ML Toolkit for TensorFlow: Out-of-the-Box Algorithms to Boost Training Data by 50x
A variety of algorithms
At TensorFlow Dev Summit 2017, Ashish Agarwal of Google introduced a TensorFlow-based toolkit of machine learning algorithms. The toolkit provides out-of-the-box packed solutions to enable researchers and developers to create high-level custom model architectures.
According to him, ML Toolkit is open-sourced to be actively developed and now offers the following set of algorithms:
- Linear / logistic regression
- K-means clustering and Gaussian mixture model for unsupervised clustering of data
- WALS matrix factorization, a popular collaborative algorithm for the computer systems
- Support vector machine
- Stochastic dual coordinate ascent for context optimization
- Random forest and decision trees
- Neural networks (DNN, RNN, LSTM, etc.)
Ashish highlighted some details on a few algorithms, so the attendees could better understand the existing and upcoming features for them.
Clustering: k-means and GMM
Working with k-means, the team has implemented a standard layouts iterative algorithm along with random and k-means++ initializations. A support for full- and mini-batch training modes is enabled, and a user can specify such distance functions as cosine or Eucledian square distances.
Gaussian mixture models (GMM) represent more powerful model, yet harder to train. To facilitate the process, an iterative expectation-maximization algorithm was utilized. Furthermore, one can choose from a combination of means, covariances, and mixture weights to train on.
WALS is a matrix factorization using weighted alternating least squares. Let say, you have a sparse matrix comprising ratings that users have given some videos. As the matrix is sparse, it means that not all videos have been rated by all users. So, you want to build recommendations which video to watch next or find user-user / video-video similarities. For that purpose, one has to factorize the matrix into two dense factors.
As the algorithm indicates, the loss is weighted, allowing for downgrading unrated videos in the original input, avoiding spam, or popular entries from drowning out the total loss.
Support vector machine
Support vector machines (SVMs) operate by finding a decision boundary that maximizes a margin. The Google team employs soft margin methods using a hinge loss with current implementation of linear SVMs with L1 and L2 regularizations.
With a nonlinear kernel, SVMs get more powerful as it allows for finding a complicated decision boundary. So, now Google is working on providing nonlinear kernels using the kernel approximation trick.
Stochastic dual coordinate ascent
Using a neat trick, stochastic dual coordinate ascent (SDCA) transforms, let’s say, a convex loss function with L1 and L2 regularization into a dual form, which proves efficient in most cases. This algorithm is capable of delivering models from linear and logistic regressions to SVMs.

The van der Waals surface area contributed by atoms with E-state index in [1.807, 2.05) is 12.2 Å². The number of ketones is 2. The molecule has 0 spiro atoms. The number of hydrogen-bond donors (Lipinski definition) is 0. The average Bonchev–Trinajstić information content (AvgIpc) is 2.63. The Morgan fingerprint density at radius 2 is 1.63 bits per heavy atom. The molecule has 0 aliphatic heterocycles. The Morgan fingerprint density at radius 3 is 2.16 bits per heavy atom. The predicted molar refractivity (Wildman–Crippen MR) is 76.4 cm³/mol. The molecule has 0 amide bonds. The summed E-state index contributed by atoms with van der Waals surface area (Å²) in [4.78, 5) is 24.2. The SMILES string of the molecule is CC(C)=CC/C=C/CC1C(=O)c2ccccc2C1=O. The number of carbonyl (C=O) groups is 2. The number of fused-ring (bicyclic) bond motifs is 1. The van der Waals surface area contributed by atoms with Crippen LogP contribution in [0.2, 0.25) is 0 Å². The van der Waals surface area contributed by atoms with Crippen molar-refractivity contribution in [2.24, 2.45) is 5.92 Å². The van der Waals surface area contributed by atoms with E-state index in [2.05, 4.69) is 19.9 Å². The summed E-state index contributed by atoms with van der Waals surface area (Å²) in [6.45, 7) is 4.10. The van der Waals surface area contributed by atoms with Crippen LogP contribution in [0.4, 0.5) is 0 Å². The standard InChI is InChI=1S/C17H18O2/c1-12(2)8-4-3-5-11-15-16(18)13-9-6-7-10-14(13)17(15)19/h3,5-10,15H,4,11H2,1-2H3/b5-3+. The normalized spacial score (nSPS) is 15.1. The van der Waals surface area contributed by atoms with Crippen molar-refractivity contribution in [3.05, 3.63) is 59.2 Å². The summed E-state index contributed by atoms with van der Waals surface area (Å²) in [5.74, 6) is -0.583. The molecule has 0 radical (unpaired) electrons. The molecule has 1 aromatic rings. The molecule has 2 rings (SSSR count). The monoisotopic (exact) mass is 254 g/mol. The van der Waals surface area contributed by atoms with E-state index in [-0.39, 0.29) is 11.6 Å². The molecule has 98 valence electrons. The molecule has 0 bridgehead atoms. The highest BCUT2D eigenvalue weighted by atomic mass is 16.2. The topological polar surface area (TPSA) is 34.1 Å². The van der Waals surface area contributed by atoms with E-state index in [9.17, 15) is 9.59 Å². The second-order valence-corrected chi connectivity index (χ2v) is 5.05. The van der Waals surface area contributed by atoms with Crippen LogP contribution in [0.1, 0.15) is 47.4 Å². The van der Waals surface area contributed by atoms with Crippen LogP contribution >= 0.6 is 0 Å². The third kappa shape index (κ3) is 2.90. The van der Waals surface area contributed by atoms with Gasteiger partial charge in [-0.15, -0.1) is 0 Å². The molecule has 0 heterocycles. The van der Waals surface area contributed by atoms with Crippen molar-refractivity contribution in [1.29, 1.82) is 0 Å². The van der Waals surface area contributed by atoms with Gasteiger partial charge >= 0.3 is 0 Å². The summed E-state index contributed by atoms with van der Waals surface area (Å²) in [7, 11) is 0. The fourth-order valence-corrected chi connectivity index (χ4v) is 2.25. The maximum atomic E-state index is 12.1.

Random forests are basically decision trees that create a hierarchical partitioning of the feature space. Currently, the method behind is “extremely random forest training,” which enables better parallelization and scaling. Google Brain is also working on delivering gradient-boosted decision trees.
To make those algorithms easy to implement, the team employs Estimator APIs. Ashish demonstrated how it works when applied to k-means clustering. The reason for using an estimator API is that it significantly boosts the process with just a few lines of code.
“You start by creating a k-means clustering object, and you can pass in a bunch of options, like a number of clusters, how you want to train, how you want to initialize, and so on. Next, you call the fit function and pass it into your input, and that’s it. No tons of logs behind the scenes.” —Ashish Agarwal, Google Brain
On creating a graph, the estimator will run training iterations and configure the runtime until the training is done. Then, a user can proceed with inspecting the model parameters, start running inference, find assignment to clusters, etc.
Furthermore, a user can do more than just inspect the graphs, but embed them into larger training models. Ashish exemplified embedding the k-means algorithm as a layer into a bigger deep learning network.
He also provided sample code for implementing this.
Breaking it down to just a few lines of code, those algorithms are backed up by distributed implementations.
So, Ashish also showed how it works behind the WALS algorithm.
In practice, it delivers unsurpassed performance, so you can seamlessly run training across hundreds of thousands of machines.
“For example, with random forests we were able to train thousands of trees with billions of nodes. With SDCA, we saw 10x–50x faster convergence compared to Google’s internal SDC implementation of logistic regression with billions of examples. ” —Ashish Agarwal
According to Ashish, the distributed WALS algorithm allowed for factorizing the 400M*600M sparse matrix into 500 dimensional factors in just 12 hours. It is 50x better scaling than the earlier MapReduce-based implementation offered.
Want details? Watch the video!
More from TensorFlow Dev Summit:
- Using TensorFlow to Compose Music Like the One of Bach or The Beatles
- Ins and Outs of Integrating TensorFlow with Existing Infrastructure
About the expert
Ashish Agarwal is actively involved in extending and applying TensorFlow to improve such core Google products as Search Ads. Before this, he spent many years building Search Ads foundations, from machine learning signals to the ads auction, and also created a Google-wide live traffic experimentation framework.